This section brings together everything to do with the official part of the global financial system.
Robert’s news and comment articles relating to official money area include, notably, issues faced by central banks in conducting monetary policies, exchange rate policies, policy coordination, global imbalances and controls over capital movements and the role of the IMF. This tab includes issues to do with the future of the dollar and euro as reserve currencies, and the so-called trend to a multi-polar world with multiple reserve currencies
The position advanced in The Money Trap on these issues has the following key features:
- Managed money has a poor track record; monetary policies are inward looking, This is inconsistent with globalised markets.
- In practice they target employment but produce high unemployment. They target low inflation, but produce uncertainty
- Central banks are influenced by political considerations despite formal independence.
- In effect, central banks have gone back on lessons they painfully learnt in the 1970s that activist monetary polices cary very high risks. They cannot reduce unemployment or spur growth. The encourage short-termism in financial markets and investment.
- This is a natural result of central banks attempting to fulfil their mandates under flexible exchange rates and innovative financial markets.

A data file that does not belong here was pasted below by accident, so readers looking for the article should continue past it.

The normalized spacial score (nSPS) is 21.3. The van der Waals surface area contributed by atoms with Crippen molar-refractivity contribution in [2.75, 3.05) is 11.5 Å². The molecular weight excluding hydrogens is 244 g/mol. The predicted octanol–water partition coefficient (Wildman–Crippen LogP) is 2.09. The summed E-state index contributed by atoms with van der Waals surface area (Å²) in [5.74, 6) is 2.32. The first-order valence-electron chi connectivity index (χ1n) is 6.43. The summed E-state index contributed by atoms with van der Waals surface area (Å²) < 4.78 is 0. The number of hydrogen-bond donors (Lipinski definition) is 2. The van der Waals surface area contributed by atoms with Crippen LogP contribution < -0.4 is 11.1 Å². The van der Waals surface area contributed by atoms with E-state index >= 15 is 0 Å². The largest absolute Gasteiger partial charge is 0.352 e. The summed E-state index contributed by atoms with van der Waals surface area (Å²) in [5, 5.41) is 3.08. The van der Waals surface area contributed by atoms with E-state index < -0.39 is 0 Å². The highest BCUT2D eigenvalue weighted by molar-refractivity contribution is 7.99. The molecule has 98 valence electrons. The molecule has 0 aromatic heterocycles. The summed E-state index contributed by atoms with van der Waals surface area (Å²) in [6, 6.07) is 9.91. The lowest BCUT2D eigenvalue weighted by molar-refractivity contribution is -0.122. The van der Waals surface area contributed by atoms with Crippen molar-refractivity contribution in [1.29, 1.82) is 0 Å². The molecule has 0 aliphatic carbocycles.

- Skewed incentives produce undesired results. These include fuelling asset and currency bubbles and volatile flows of cross-border capital.
- The build up of global imbalances is a problem as it leads to protectionist impulses, further enflaming nationalistic responses.
- It reflects the absence of a natural mechanism of adjustment of external payments
- Currency wars will continue so long as such monetary and exchange rate policies are pursued. So will asset and currency bubbles.
However, the claim that global imbalances were the prime cause of the financial crash and recession is wrong. Loose monetary policies combined with a breakdown in ethical standards in the private sector were more responsible.
Agreement on a good international monetary standard is required. This would set the benchmark for national monetary policies. It would be a voluntary system. It would not require or presuppose a world government.
The buildup of reserves reflects countries’ desire to insure against sudden shocks, such as rising import bills or a withdrawal of capital funds, and the absence of an effective mechanism to reduce imbalances.
The accumulation of reserves by emerging markets implies they are sacrificing current consumption or investment. This is a wasteful use of resources. Moreover, the demand for safe assets tends to erode the balance sheets of the issuers of those assets, such as the US, and thus weaken the system as a whole.
With confidence in the US dollar and other reserve currencies in question, the question of what will succeed them has to be faced.
The answer given in The Money Trap is clear: we need to build a respected international monetary standard that serves as a criterion for national monetary policies, thus coordinating them and promoting adjustment of international imbalances. There will be no need to waste money keeping mountains of reserves.